This article was published in 2003, in Newsletter 48.
Until last year, official figures showed cycle use in Great Britain declining by about 11% over the last decade. This is despite the efforts of the government, through its National Cycling Strategy, and others including, of course, Cambridge Cycling Campaign. In the latest national statistics Traffic in Great Britain: 1st Quarter 2003 from the Department for Transport, some errors in the earlier estimates have been corrected. That 11% decline has been ‘revised’ to a 5.5% increase.
It is estimated that in 2002 some 4.4 billion kilometres were travelled in Britain on bicycles. (That’s like a hundred thousand cyclists going round the world!) Cycle use has increased some 12% since its lowest point in 1998 with an increase of 4% last year. Of course we are still not likely to hit any of the targets for increasing cycle use given in the National Cycling Strategy, but at least there is good evidence that the decline in cycle use has been reversed. Now what we really want are some good measures of the amount of cycle kilometres travelled in the Cambridge area. Only then can we have a meaningful target for increasing cycle use as part of the Local Transport Plan.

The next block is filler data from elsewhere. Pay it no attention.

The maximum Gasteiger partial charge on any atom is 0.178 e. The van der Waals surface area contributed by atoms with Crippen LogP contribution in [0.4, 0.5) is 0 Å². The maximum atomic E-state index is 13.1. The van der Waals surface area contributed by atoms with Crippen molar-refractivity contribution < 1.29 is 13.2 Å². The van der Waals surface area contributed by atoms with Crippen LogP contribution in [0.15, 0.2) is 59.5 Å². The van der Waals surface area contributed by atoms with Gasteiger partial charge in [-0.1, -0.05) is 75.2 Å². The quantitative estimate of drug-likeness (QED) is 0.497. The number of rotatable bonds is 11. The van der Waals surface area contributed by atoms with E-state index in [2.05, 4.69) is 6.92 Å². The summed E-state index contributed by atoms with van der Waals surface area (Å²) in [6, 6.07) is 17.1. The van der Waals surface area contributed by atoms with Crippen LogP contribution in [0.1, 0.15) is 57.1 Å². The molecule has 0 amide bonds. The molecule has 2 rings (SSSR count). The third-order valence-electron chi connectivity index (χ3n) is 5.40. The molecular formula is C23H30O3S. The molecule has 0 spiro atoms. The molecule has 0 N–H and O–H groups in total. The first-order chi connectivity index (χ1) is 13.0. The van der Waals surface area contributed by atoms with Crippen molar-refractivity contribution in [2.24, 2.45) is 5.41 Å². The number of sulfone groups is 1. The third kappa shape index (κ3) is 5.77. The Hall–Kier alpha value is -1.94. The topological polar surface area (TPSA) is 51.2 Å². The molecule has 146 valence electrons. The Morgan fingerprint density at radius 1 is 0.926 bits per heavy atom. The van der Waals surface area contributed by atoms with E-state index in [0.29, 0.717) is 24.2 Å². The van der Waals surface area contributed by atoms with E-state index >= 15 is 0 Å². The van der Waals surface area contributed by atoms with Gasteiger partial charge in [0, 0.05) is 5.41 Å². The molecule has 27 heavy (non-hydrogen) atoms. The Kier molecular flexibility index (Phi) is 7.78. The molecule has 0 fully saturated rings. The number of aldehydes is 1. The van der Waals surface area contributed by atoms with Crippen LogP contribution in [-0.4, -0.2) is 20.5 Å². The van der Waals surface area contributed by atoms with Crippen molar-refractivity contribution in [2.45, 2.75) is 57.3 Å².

River Cam ‘screen line’ cycle count for 2002
These are the numbers of cyclists crossing the Cam, counted over one day in spring.
For comparison, the 2001 total was 18103.